IT Management

Ask people about their IT strategy and you often get a long answer. I’ve looked around a bit, and the definition that appeals to me most is one I found on the CioIndex Website at www.cioindex.com: IT strategy is an iterative process to align IT capability with business requirements. The author adds a few extras to clarify this succinct definition:

• It’s a process, not a point-in-time event.
• It’s iterative—success comes after multiple do-and-learn cycles.
• The key is the alignment of business and IT capability. This assumes that business drives IT and not vice versa.
• IT strategy sets direction for IT function in an organization; it ensures that maximum IT dollars are spent on value creation activities for the business and that these dollars create the maximum value.

The important thing not included in this definition is a reference to anything technical, whether it’s a platform, an operating system or an application. I like that. I really, really like that! I also like the mentioning of multiple do-and-learn cycles. Most important, this definition addresses that IT dollars spent should create value for the business. I don’t think anyone would argue with this definition. In fact, IT needs to focus on a strategy that leverages Business Service Innovation—new, inventive approaches and technologies to provide high-quality, reliable services in support of business goals.

What strikes me is that we often seem to do a lot and learn very little. We habitually allow IT to drive business; taking the approach, “let’s go cloud, I bet it can solve some business problems” instead of “here’s the business problem, what’s the best way to solve it with IT?” I’ve often seen departments within the same company dig in, fighting a platform, operating system or specific application, and quickly lose focus of what should really matter—solving a business problem. Those on the offense are often the ones backed by new technology. Those on the defense are backed by older technology; and for those who haven’t experienced this yet, everyone will eventually end up in defense mode.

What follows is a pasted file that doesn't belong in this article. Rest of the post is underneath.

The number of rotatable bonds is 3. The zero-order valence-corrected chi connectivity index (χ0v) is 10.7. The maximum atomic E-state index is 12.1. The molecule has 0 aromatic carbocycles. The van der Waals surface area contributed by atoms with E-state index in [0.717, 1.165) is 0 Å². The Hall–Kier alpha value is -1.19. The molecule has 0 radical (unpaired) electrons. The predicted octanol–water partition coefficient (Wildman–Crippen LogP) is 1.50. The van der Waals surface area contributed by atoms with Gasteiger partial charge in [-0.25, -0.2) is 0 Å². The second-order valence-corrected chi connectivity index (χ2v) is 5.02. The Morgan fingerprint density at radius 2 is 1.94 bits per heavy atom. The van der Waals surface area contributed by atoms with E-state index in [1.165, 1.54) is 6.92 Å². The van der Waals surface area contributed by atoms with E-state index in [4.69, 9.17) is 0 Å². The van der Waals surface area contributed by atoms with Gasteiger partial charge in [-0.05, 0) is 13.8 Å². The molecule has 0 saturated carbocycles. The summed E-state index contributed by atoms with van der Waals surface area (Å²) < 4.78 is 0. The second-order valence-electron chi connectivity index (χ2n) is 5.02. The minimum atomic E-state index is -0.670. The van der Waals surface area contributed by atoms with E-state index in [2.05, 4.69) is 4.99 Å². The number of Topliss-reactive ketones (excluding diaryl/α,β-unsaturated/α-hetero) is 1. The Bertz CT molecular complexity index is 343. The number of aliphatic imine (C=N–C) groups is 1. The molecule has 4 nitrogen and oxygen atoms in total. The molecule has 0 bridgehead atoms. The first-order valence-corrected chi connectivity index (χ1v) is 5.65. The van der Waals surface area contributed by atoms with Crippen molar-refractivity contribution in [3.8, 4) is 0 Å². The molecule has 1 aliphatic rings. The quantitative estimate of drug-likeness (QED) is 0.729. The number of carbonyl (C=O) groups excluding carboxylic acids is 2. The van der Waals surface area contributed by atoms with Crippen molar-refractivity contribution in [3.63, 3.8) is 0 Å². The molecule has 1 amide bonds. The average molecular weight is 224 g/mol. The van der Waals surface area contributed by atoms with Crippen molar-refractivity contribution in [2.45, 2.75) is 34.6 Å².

Mainframers were on the offense when they started replacing manual systems with automated systems. They became defensive when they felt attacked by the people promoting distributed systems—the same people who now feel cloud-based services are a threat. This wouldn’t be all that bad if we all stayed focused on what we were asked to do in the first place: do what’s best for the business. But we aren’t doing that.

Of course, everyone needs a solid IT strategy, and in companies with mainframes, those systems are an integral part of that strategy. This is important in order to create the most effective and efficient strategy that leverages the unique strengths of both distributed and mainframe systems across the IT infrastructure. Formulating this strategy isn’t about describing all the technical merits, challenges and the future outlook for the mainframe; it’s about describing it as a part of an IT infrastructure that’s tailored to do what the company wants it to do. Finally, in a business-driven IT strategy, we need to describe capabilities instead of technical features because we need to support business requirements. Once we’ve done this, we then simply need to select the right capabilities needed to support these requirements instead of having to fight the various platform battles.

A strategy based on Business Service Innovation does just that—optimizing technology planning in the context of particular business goals. This approach supports and strengthens the different capabilities of the various platforms you have in your IT infrastructure so you can select the ones you need to support your business requirements. You need an IT strategy, but a much simpler one than you probably have today.